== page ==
Fox Plans Reconquista. Bush Plans…?
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You really have to tip your hat to Mexican President Vicente Fox, who seems determined to get the United States to change its immigration laws and take in even more Mexican immigrants than we do already.  Ever since his election last summer, Mr. Fox has been pushing a scheme under which the two countries would essentially abolish their borders and accept anybody from either country who wanted to move in either direction.

The Fox plan is an absurdity on its face, because it would not only open up the United States to the unlimited drug smuggling and other unpleasantness bred in Mexico but also because only Mexicans would make use of its open immigration proposal.  How many gringos do you imagine would flock across the Rio Grande to seek honest work south of the border?  Yet as silly as Mr. Fox's plan is, last week his emissaries were back in Washington with even sillier ideas.

The emissaries were Mexican Foreign Minister Jorge Castañeda and Interior Secretary Santiago Creel, and the idea this time was that Mexico would go the extra mile and actually do something to control emigration to the United States from its side of the fence.  As Mr. Creel boasted to a news conference, that in itself was no small concession from the Mexicans.

"For the first time," Mr. Creel announced after he and his colleague palavered with Secretary of State Colin Powell and Attorney General John Ashcroft last Wednesday, "the Mexican government is recognizing that we have a responsibility regarding the migratory flows" into the United States.  That sounds like progress of a kind, doesn't it?

Well, of course it was intended to sound that way, but what Mr. Creel and his pal really meant was that Mexico would undertake to control what is sometimes called "cross migration" — that is, not immigration of Mexicans into the United States but rather the immigration of non-Mexicans into Mexico for the purpose of crossing it to enter this country.

But, as The Washington Post pointed out, it's really not much of a concession.  In the first place, non-Mexican illegal immigrants coming from Mexico are mainly from Central American states south of Mexico and constitute a quite small proportion of the total number of illegals each year — the vast majority of whom come from Mexico itself.  The Immigration and Naturalization Service's figures for 2000, for example, show less than 29,000 non-Mexican illegals detained by the Border Patrol, as opposed to more than 1.6 million Mexican illegals nabbed the same year.  Mexico is pounding its chest at its generous concession to help keep out other nation's illegals, but it offers to do nothing to control its own illegal outflow.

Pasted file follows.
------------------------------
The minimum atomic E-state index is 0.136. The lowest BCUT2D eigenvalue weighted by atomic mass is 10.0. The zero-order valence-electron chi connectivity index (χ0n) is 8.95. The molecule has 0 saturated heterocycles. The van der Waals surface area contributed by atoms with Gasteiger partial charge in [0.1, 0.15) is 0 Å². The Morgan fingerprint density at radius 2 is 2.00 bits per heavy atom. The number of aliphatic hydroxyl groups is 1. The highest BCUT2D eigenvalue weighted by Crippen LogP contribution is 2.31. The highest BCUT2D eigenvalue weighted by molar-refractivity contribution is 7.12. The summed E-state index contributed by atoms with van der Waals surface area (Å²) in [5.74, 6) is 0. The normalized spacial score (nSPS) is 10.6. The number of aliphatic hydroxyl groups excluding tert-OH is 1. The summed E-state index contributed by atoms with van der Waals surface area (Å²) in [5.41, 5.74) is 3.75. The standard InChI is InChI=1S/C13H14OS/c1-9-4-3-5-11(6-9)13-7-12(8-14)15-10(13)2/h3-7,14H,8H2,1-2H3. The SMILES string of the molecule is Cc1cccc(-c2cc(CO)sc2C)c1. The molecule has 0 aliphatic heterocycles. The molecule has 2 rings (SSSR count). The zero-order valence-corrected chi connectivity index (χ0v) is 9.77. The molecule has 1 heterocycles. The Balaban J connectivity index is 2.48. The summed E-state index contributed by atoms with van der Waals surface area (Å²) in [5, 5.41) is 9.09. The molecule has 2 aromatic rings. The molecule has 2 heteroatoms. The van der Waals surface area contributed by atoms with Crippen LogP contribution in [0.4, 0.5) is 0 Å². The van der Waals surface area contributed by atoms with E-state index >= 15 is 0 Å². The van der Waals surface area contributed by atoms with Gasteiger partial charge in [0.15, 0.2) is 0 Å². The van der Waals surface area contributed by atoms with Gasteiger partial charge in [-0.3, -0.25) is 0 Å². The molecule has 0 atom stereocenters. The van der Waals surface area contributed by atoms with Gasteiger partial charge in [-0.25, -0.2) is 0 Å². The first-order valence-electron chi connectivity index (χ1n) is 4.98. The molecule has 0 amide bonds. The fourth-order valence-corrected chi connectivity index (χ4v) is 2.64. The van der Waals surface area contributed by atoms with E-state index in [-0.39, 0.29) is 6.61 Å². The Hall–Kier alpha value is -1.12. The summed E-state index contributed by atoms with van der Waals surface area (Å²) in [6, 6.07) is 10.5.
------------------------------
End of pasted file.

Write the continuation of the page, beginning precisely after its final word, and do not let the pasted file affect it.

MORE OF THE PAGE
But there's a perhaps more sinister edge to the Mexican proposal as well.  By agreeing to help keep mainly Central American illegals out of the United States, Mexico would essentially establish a monopoly on the illegal alien labor market in this country.  It also would help to increase the number of Mexican illegals in the United States, all of whom remain Mexican citizens with voting rights in Mexico.

Mr. Fox, as presidential candidate last year, actually campaigned inside the United States to pick up the votes of Mexican citizens living here, and only last month he was back in California vowing to establish improved absentee ballot procedures for them by the next election.

Now Mexico, ever since the U.S.-Mexican war of the 1840s, has nursed grievances about all the territory it lost to the United States, territory that is now the American Southwest.  Lots of Mexicans like to claim we stole the land and want it back, and the Mexican government has never exactly discouraged them from harboring that ambition.

By making sure that only Mexican illegals flood over the U.S. border, Mr. Fox and his government will vastly increase the number of Mexicans here, and by facilitating the political participation of Mexicans living here, legally or not, in Mexico, he will discourage any tendencies among them to assimilate as Americans and strengthen all tendencies to remain Mexican.  And when there are enough Mexicans living in the United States who are Mexican citizens, the American Southwest will simply cease to be part of the United States and revert to Mexico.

Whether either President Bush or the U.S. officials who met with Minister Castañeda and Secretary Creel last week grasp what might emerge from Mr. Fox' proposal to reform our immigration laws is not known, but even if the reconquista of the Southwest is not the Mexicans' secret intention, that might still be the actual consequence of what they are proposing.  We know what the Mexicans think about the reconquista.  What we don't know is what their American counterparts think — or what they will do to prevent it. 


April 09, 2001

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